It took us more than two hours to make it across Raised Right shirt, a journey that would ordinarily have taken only fifteen minutes. We never made it out of first gear and laughed at first at the fact that the pedestrians were travelling faster than us. We eventually crawled onto the road where the bus stop was. By this time we were all thoroughly fed up and had resigned ourselves to the fact that this journey was going to take an eternity, assuming we made it home at all that is. I looked, and sure enough it was. She was standing there in that big overcoat of hers, bags at feet, along with a smattering of other people.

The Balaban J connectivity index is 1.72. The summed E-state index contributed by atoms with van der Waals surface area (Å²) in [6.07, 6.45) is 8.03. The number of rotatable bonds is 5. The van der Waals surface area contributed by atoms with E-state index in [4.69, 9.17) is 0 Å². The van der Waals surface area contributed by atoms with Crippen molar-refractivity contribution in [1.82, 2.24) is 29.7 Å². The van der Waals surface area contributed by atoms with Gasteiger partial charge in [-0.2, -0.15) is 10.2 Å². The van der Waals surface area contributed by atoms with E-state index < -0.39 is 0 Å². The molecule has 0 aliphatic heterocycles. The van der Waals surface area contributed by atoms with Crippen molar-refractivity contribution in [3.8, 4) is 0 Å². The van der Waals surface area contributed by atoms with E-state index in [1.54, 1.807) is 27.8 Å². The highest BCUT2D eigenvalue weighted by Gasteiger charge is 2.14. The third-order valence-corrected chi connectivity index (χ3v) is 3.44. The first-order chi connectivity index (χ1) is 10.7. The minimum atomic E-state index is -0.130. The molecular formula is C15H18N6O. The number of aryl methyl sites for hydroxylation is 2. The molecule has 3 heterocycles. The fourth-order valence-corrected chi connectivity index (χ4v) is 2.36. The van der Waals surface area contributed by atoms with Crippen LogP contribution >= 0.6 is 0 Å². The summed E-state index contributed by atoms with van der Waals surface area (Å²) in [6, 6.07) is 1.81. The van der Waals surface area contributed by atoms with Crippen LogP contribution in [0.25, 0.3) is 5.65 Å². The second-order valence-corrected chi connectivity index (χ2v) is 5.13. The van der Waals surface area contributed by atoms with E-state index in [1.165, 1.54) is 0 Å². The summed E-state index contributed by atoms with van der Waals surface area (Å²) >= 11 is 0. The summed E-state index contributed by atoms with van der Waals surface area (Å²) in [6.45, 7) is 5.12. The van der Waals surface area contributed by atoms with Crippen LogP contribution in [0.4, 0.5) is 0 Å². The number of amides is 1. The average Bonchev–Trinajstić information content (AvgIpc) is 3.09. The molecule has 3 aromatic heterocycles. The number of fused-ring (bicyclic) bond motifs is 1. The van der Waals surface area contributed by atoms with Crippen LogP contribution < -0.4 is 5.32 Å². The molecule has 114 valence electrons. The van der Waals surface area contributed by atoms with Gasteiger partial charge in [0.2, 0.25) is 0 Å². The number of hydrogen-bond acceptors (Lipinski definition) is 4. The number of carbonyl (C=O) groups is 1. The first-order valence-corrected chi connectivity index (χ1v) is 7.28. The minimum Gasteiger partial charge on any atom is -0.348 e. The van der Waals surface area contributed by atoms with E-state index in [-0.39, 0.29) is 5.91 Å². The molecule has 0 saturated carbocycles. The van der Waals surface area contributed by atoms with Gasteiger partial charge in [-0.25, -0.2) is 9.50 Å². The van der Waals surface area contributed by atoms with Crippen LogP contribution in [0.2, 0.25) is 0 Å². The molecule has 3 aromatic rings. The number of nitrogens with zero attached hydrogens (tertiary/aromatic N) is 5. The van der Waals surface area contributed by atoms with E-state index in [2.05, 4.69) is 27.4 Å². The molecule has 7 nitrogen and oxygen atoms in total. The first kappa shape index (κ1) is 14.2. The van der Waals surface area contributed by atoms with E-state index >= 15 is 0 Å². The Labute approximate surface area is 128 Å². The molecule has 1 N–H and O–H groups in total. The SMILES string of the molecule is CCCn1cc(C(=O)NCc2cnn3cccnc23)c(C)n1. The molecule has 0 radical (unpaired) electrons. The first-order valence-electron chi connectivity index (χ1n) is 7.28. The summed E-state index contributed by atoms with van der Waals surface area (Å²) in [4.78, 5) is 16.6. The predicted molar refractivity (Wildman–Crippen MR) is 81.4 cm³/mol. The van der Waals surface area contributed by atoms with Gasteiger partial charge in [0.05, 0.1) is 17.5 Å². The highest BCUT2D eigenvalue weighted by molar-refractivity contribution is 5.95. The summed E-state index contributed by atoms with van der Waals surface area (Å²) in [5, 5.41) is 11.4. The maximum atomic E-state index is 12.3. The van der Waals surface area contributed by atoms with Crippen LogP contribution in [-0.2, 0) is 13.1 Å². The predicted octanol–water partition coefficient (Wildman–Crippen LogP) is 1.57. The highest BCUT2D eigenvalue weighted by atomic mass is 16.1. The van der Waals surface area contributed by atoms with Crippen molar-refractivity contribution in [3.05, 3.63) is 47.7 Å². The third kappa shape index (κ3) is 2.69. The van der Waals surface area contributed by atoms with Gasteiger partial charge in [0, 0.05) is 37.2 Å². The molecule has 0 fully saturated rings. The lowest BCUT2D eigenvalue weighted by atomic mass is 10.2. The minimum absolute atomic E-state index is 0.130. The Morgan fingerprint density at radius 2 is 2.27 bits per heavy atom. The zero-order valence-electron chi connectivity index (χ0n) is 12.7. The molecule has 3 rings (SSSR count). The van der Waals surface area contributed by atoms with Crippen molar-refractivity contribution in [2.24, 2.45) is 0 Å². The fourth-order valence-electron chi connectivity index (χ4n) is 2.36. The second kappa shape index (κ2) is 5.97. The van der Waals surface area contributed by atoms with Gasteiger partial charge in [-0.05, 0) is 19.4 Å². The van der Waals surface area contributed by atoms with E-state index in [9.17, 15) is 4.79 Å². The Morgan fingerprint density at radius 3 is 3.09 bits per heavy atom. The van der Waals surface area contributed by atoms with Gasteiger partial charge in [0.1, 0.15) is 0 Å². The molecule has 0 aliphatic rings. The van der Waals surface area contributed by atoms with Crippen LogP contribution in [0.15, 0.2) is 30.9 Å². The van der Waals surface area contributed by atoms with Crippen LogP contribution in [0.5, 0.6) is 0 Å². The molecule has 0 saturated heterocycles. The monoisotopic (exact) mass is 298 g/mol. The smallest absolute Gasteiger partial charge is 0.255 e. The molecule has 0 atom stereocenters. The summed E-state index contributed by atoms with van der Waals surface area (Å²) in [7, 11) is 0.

I guess none of them had heard that public transport had been Raised Right shirt. Or perhaps they had no other option but to wait, on the forlorn hope that something would turn up. The journey resumed. In the back, Neera was on the left, I was in the middle and Anne was on the right. The weather showed no sign of letting up and as we turned onto the main road out of town we started to encounter abandoned cars. We crawled along at a snail’s pace, visibility limited to the rear lights of the vehicle in front and the heavy snowfall surrounding us.